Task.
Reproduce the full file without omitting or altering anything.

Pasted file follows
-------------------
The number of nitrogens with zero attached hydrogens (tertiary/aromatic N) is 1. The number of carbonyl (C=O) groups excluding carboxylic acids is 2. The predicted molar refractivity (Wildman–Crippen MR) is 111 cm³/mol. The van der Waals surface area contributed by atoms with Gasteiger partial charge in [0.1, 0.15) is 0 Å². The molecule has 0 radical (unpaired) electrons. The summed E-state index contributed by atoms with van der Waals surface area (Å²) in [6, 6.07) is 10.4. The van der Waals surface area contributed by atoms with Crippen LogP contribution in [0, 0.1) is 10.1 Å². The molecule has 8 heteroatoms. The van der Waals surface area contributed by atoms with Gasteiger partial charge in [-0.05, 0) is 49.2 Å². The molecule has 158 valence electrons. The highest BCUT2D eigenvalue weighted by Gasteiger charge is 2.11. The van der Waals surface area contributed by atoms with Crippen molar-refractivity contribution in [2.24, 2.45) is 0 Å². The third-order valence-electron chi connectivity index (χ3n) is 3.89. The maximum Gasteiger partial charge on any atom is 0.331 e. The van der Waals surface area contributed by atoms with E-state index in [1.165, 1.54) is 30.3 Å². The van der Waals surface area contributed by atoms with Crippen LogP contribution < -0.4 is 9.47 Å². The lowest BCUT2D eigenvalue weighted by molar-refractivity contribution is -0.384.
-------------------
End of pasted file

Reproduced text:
The number of nitrogens with zero attached hydrogens (tertiary/aromatic N) is 1. The number of carbonyl (C=O) groups excluding carboxylic acids is 2. The predicted molar refractivity (Wildman–Crippen MR) is 111 cm³/mol. The van der Waals surface area contributed by atoms with Gasteiger partial charge in [0.1, 0.15) is 0 Å². The molecule has 0 radical (unpaired) electrons. The summed E-state index contributed by atoms with van der Waals surface area (Å²) in [6, 6.07) is 10.4. The van der Waals surface area contributed by atoms with Crippen LogP contribution in [0, 0.1) is 10.1 Å². The molecule has 8 heteroatoms. The van der Waals surface area contributed by atoms with Gasteiger partial charge in [-0.05, 0) is 49.2 Å². The molecule has 158 valence electrons. The highest BCUT2D eigenvalue weighted by Gasteiger charge is 2.11. The van der Waals surface area contributed by atoms with Crippen molar-refractivity contribution in [2.24, 2.45) is 0 Å². The third-order valence-electron chi connectivity index (χ3n) is 3.89. The maximum Gasteiger partial charge on any atom is 0.331 e. The van der Waals surface area contributed by atoms with E-state index in [1.165, 1.54) is 30.3 Å². The van der Waals surface area contributed by atoms with Crippen LogP contribution < -0.4 is 9.47 Å². The lowest BCUT2D eigenvalue weighted by molar-refractivity contribution is -0.384.